Yesterday was Earth Day and Mother Nature smiled on Portlanders with a brilliant preview of summer weather, as temperatures reached record highs. It was a great day to write code on a park bench, brainstorm marketing ideas on a hike, or support customers during a long bicycle ride (not officially recommended).
The arrival of Earth Day also signified another important event. That’s right: the results are in for the Portland Afoot 2012 rankings of the region’s best employers for low-car commuters! Elemental is proud to place among the top five companies in the Portland metro area for the second year in a row. While there may not be a quantifiable improvement in the rankings department, Elemental saw its score elevate from a year ago thanks to our increased participation in the Bicycle Transportation Alliance (BTA) Bike Commute Challenge—we received an extra five points for our bike commute rate of over 20%! Our other perfect scores included providing transit passes to employees, lack of reimbursement for car parking (we’re ruthless) and shared vehicle access.
Michael Andersen, editor of Portland Afoot, stated that Elemental deserves “more credit than ever for understanding that great commuting benefits make workers happy, healthy and productive."
If you see us at a trade show, order our systems, or just spend some time on our website, you know that Elemental is green. It’s not always easy, but we do our best to apply the concept the color represents to our daily business practices.
Next up, we are excited for a community event this coming weekend: our third installment of Rebuilding Together. This event gives Elemental employees an opportunity to repair and rejuvenate the home of a family that requires a helping hand. This time we have a house in Northeast Portland in our sights. You’re not going to be able to recognize it when we’re done with it—and that’s a good thing.
The 2012 Olympics in London are set to be the biggest media event in history, and Elemental is keen to be in the thick of it. As the first truly “digital Olympics,” we can’t wait to see this summer’s games take video streaming coverage to the next level.
- In 2008, NBCOlympics.com served 75.5 million streams during the games, totaling 9.9 million hours of online video coverage.
- The BBC served over 40 million streams which totaled 6.5 million hours of coverage the same year, including 200,000 concurrent streaming viewers.
- In 2010, NBC Olympics Mobile tallied 82 million page views and 1.9 million mobile video streams. This growth occurred even though the winter Olympics are often not as popular on a global basis as the summer games.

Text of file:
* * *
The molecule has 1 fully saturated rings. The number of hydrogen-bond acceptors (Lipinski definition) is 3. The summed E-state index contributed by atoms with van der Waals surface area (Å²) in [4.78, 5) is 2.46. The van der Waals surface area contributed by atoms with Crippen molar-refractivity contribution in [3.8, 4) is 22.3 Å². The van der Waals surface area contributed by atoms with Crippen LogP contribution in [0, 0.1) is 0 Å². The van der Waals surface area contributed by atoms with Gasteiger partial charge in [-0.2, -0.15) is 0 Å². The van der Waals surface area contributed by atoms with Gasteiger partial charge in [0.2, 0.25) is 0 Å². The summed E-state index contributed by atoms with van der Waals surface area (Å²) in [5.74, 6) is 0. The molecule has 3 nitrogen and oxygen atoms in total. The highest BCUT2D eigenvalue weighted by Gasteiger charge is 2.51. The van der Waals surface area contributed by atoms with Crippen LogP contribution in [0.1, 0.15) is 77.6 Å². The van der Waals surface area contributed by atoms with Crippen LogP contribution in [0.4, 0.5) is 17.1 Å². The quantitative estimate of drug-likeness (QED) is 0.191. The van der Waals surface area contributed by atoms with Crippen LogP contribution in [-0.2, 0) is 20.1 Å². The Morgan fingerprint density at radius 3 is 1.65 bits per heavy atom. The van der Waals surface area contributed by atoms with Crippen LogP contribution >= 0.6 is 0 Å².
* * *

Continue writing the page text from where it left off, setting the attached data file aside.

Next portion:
- Akamai delivered more than 5,000 hours of live and on-demand video over the 17 days of the winter games, totaling more than 12 petabytes of data across its Olympics customers. At the peak, it served more than 30 concurrent live-streaming events.
While these are impressive numbers, it is 2012 that grabs the title of the first truly digital Olympics. Clearly, over the course of little more than a fortnight, we’re going to see statistics that blow these prior numbers away.
But why will more viewers take in the games via streaming? A big reason is because of the unprecedented scope of streaming access. NBC, for example, announced in September that it will offer live coverage of all events, making this the first time viewers in the United States will have the chance to view any Olympic event as it happens. In the past, the network delayed popular Olympic events for primetime viewing, a policy that received a less-than-favorable response.
As broadcasters all over the world depart from these “primetime plans,” it brings up another issue: live coverage of every event means that viewers, no longer limited to the primetime timeslot, may not be home with the telly to view their favorite event. Broadcasters have responded by planning to stream to a wide array of connected devices, including set-top boxes, PCs, tablets and mobile devices, giving consumers access to the Olympics in ways never before possible.
Without providing specifics as to how many major broadcasters will be leveraging Elemental for the 2012 Olympics, we would just like to remind Mr. Phelps that no record is safe. One thing is certain, however: live and on-demand video streaming powered by Elemental will be seen far and wide.